- Laura Tollen and Elizabeth Keating, COVID-19, Market Consolidation, And Price Growth, Health Affairs Blog, August 3, 2020. DOI: 10.1377/hblog20200728.592180.
- Katherine L. Gudiksen, et al., Preventing Anticompetitive Contracting Practices in Healthcare Markets, The Source on Healthcare Price & Competition (Sept. 2020), https://sourceonhealthcare.org/profile/preventing-anticompetitive-contracting-practices-in-healthcare-markets/?portfolioCats=1165%2C1166%2C1167.
- James C. Robinson, Hospital Tiers in Health Insurance: Balancing Consumer Choice with Financial Motives, 22 Health Aff. W3-135 (2003); Dennis P. Scanlon, Richard C. Lindrooth & Jon B. Christianson, Steering Patients to Safer Hospitals? The Effect of a Tiered Hospital Network on Hospital Admissions. 43 Health Serv. Research 1849 (2008); Matthew B. Frank, John Hsu, Mary Beth Landrum & Michael E. Chernew, The Impact of a Tiered Network on Hospital Choice, 50 Health Serv. Research 1628 (2015).
- Robert A. Berenson, Paul B. Ginsburg, Jon B. Christianson & Tracy Yee, The Growing Power of Some Provider to Win Steep Payment Increases from Insurers Suggests Policy Remedies May Be Needed, 31 HEALTH AFF. 973 (2012).
- Cal. Health & Safety Code §§ 1367.49, 1367.50; Conn Gen. Stat. § 38a-477f(a), (b); Ind. Code § 27-1-37-7; Mass. Gen. Laws ch. 176O, § 9A(d), (e); Minn. Stat. § 62J.81.
- Robin Feldman and Charles Graves, Naked Price and Pharmaceutical Trade Secret Overreach, 22 Yale J. L. & Tech. 61 (2020); Katherine Gudiksen, Samuel L. Chang & Jaime S. King, The Secret of Health Care Prices: Why Transparency is in the Public Interest, Cal. Health Care Found. (July 16, 2019), https://www.chcf.org/publication/secret-health-care-prices/.
- Scott Allen & Marcella Bombardieri, A Handshake That Made Healthcare History, Boston Globe (December 28, 2008), https://www.bostonglobe.com/specials/2008/12/28/handshake-that-made-healthcare- history/QiWbywqb8olJsA3IZ11o1H/story.html.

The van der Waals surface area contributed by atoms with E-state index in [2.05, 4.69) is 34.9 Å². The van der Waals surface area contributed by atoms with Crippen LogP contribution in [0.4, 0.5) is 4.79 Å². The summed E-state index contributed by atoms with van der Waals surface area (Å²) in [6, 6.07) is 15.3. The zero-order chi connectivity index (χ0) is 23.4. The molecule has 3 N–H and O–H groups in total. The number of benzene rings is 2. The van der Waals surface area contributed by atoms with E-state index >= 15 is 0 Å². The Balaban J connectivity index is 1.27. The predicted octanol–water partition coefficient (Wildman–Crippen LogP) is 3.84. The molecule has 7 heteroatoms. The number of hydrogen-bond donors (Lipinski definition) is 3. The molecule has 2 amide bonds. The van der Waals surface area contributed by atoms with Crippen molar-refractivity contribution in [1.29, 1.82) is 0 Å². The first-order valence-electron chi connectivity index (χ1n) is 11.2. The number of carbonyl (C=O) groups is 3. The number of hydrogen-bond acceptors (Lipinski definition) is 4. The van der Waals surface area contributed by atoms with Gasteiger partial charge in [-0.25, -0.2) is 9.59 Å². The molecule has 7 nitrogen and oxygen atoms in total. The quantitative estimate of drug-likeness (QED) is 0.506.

- United States v. Charlotte-Mecklenburg Hosp. Auth., 248 F. Supp. 3d 720 (W.D.N.C. 2017), UFCW & Employers Benefit Trust, et al. v. Sutter Health, et al., No. CGC 14-538451 (Cal. Super. Ct. S.F. City and Cnty. 2019), People of the State of California ex rel Xaviar Becerra v. Sutter Health., CGC 18-565398 (Cal. Super. Ct. S.F. City and Cnty. 2019), and Sidibe v. Sutter Health, 4 F.Supp 3d 1160 (N.D. Cal. 2013) (No. C 12–04854 LB).
- Becerra Complaint, People of the State of California ex rel Xavier Becerra v. Sutter Health., CGC 18-565398 (Cal. Super. Ct. S.F. City and Cnty. 2019).
- United States v. Charlotte-Mecklenburg Hosp. Auth., 248 F. Supp. 3d 720 (W.D.N.C. 2017).
- Robert Berenson, Jaime S. King, Katherine L. Gudiksen, Roslyn Murray, Adele Shartzer, Urban Institute Research Report: Addressing Health Care Market Consolidation and High Prices 37-39 (Jan. 2020), https://www.urban.org/research/publication/addressing-health-care-market-consolidation-and-high-prices.
- Emilio Varanini, Competition as Policy Reform: The Use of Vigorous Antitrust Enforcement, Market Governance Rules, and Incentives in Health Care, 11 St. Louis U. J. Health L. & Pol’Y 69, 86 (2018).
- Proposed Final Judgment, United States v. Charlotte-Mecklenburg Hosp. Auth., 248 F. Supp. 3d 720, 724 (W.D.N.C. 2017).
Katherine L. Gudiksen, MS, PhD is a senior health policy researcher at The Source for Healthcare Price and Competition. Erin C. Fuse Brown, JD, MPH, is the Cathy C. Henson Associate Professor of Law and director of the Center for Law, Health & Society at Georgia State University College of Law. Both Gudiksen and Fuse Brown produced this policy brief as consultants to the National Academy for State Health Policy (NASHP). Johanna Butler, BA, is a policy associate at NASHP.
This policy brief and the accompanying model legislation were produced with support from Arnold Ventures.